Flowers. This is the time of year when we are bringing in flowers to decorate our living area. There are finally enough blooming that there are plenty to go around, some to bring in and plenty to stay in the flower beds. I've been picking the most beautiful delphinium, they are a brilliant sky blue with pinkish centers in each little flower. I've been putting them in a tall vase with orange trollius, and yellow and orange poppies. Today the kids each picked violets and pansies out of their own mini gardens and arranged their own vases. Blue bachelor buttons, yellow, orange and pink callendula, lavender and daisies have also been making their way into flower arrangements. Today I picked the first sweet peas and now as I pass in and out of the kitchen, their fragrance follows me. I snipped the first bunch of crimson strawflowers to dry. I am becoming a great fan of dried flowers, which provide much needed color and cheer, long into winter.
I am boycotting vegetables at the store for the next few months, and am lacking in nothing, except avacados and corn. I'm still buying luscious heirloom tomatoes of all shapes, colors and sizes at the Farmer's Market. I am pulling garlic and onions as needed from the garden, which are huge staples for us. I cut an armload of garlic whistles/scapes, today and will use those as a garlic replacement in stocks and soups. I picked the first basket of green, yellow and purple bush beans yesterday. I think the Fava beans are ready to pick. I ate some fresh today, and they are bitter. I've never eaten them before - looks like I need to do some research. I prefer to cook everything simply at first; broccoli lightly steamed with butter and sea salt, carrots tossed in olive oil and salt, roasted till tender, tomatoes chopped and tossed with pasta, olive oil and herbs. Fresh tender vegetables need nothing elaborate to make them tasty. That being said, my carrots are bitter. I need to do some research, some sort of soil defficiency I'm sure.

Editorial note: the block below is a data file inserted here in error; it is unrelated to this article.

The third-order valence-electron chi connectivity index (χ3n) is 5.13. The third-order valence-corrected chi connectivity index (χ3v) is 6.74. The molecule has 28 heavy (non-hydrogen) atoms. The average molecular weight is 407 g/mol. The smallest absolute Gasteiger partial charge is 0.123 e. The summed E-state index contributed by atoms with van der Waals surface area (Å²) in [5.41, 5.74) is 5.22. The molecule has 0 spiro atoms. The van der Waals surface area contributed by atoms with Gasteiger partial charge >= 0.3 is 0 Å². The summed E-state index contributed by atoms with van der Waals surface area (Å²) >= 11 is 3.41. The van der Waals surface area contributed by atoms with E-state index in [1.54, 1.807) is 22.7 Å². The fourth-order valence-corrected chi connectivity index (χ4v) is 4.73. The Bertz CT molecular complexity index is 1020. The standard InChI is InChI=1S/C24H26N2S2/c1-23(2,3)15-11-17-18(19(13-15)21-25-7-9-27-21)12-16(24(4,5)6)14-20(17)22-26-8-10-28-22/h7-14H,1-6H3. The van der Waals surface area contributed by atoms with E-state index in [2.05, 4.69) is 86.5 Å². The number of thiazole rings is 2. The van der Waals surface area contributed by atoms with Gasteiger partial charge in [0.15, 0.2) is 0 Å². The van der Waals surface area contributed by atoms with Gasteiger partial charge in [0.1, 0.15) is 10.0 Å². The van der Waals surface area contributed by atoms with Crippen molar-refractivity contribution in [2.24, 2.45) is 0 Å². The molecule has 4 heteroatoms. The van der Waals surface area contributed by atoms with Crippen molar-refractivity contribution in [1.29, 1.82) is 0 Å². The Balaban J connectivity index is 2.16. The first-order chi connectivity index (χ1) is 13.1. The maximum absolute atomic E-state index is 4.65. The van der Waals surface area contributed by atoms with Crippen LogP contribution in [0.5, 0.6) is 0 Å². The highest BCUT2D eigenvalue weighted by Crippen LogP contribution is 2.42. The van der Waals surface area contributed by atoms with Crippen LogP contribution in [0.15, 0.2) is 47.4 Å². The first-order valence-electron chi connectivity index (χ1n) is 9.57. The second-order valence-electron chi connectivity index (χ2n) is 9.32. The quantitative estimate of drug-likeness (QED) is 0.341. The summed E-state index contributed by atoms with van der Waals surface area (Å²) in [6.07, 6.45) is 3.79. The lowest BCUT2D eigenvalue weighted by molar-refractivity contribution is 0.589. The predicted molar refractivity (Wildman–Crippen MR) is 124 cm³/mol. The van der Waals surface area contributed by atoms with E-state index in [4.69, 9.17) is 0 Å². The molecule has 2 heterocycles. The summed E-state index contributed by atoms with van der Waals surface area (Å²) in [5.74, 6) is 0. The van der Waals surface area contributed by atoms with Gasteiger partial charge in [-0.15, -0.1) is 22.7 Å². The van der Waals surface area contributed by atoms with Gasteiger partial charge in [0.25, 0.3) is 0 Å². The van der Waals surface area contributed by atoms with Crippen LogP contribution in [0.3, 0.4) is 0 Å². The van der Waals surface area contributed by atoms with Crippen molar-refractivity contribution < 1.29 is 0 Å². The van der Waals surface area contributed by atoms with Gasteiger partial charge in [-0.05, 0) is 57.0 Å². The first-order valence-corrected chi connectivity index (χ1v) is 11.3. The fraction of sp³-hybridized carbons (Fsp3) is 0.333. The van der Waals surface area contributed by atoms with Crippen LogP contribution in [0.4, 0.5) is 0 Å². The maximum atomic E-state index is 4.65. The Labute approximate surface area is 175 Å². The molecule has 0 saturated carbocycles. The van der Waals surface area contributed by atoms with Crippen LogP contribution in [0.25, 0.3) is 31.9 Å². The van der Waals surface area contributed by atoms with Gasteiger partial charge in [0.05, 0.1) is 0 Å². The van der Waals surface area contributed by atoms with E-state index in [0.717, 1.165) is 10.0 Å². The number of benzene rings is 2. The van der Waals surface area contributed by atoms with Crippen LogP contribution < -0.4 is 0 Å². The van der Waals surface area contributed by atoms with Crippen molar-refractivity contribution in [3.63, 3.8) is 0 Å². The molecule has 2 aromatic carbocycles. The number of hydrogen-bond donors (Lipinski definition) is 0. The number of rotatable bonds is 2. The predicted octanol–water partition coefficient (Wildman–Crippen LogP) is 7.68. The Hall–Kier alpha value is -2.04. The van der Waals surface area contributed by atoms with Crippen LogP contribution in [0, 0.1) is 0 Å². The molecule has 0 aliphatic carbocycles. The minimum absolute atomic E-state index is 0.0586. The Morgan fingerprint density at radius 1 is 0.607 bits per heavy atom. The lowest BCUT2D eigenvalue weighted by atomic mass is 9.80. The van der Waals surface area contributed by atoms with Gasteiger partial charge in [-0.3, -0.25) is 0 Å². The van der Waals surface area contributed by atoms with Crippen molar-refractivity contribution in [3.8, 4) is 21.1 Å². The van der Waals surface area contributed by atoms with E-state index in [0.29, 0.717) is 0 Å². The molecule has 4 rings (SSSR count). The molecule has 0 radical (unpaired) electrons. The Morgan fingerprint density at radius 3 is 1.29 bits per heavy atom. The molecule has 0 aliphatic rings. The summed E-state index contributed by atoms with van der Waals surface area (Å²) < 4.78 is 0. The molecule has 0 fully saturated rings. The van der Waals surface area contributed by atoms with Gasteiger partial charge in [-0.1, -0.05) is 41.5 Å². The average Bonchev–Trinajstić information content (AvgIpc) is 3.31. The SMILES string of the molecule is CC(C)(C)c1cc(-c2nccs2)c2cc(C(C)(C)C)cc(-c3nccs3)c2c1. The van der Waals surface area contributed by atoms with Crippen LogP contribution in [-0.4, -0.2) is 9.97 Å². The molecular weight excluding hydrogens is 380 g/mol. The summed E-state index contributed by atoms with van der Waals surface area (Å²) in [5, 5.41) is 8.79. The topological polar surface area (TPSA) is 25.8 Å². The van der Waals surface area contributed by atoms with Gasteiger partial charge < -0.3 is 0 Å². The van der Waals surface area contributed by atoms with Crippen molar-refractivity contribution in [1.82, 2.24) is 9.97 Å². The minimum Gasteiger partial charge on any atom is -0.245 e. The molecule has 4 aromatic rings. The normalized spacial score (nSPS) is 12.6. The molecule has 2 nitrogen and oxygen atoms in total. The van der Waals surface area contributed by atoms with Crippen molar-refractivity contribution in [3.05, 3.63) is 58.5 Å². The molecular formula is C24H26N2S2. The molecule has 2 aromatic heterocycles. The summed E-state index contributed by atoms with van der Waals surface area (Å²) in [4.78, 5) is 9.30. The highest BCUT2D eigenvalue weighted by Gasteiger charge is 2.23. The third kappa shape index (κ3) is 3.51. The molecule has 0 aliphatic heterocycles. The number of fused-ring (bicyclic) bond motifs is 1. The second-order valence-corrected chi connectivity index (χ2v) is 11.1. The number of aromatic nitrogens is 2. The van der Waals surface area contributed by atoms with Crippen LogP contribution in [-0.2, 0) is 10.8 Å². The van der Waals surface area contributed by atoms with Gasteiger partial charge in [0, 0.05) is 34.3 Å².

Dustin has had a few days off from his hectic summer work schedule. He put in twenty-seven three foot post holes surrounding the garden yesterday and today. There is one left to do by hand, the rest he did with a rented auger. We are putting in ten foot wood posts, five foot woven mesh fencing with a few strands of visible electric fencing around the top. We don't plan on plugging it in, but we thought we've got the attachments and extra wire left over from horse and goat fencing projects. Our main priorities are to keep moose and goats out, along with keeping out all the poultry. Moose are the biggest scare for me. I have nightmares that I walk up to the garden and the peas, broccoli and cabbage are all gone. All of which are in their prime right now, and I have high hopes of enjoying them for approximately six to eight more weeks. It may sound silly, but the garden is going to feel like a REAL garden, once it is fenced in. I don't know what it is about a fence that makes a garden seem more real and serious to me. I suppose a fence says that what is inside is worth protecting, worth digging and tamping, well worth the money invested to see the produce safe and free from stomping and munching by four legged critters. Putting a fence around something, defining the borders, enclosing a space, it is going to feel different. I can't just walk in and out wherever, there are three exits and entrances, a wall to go around.
And now the kids are finally asleep, and it is time to put the goats to bed and then relax and not think about any chores, kids, animals or anything else on the to do list. Goodnight.
The really, really big barn project
1 week ago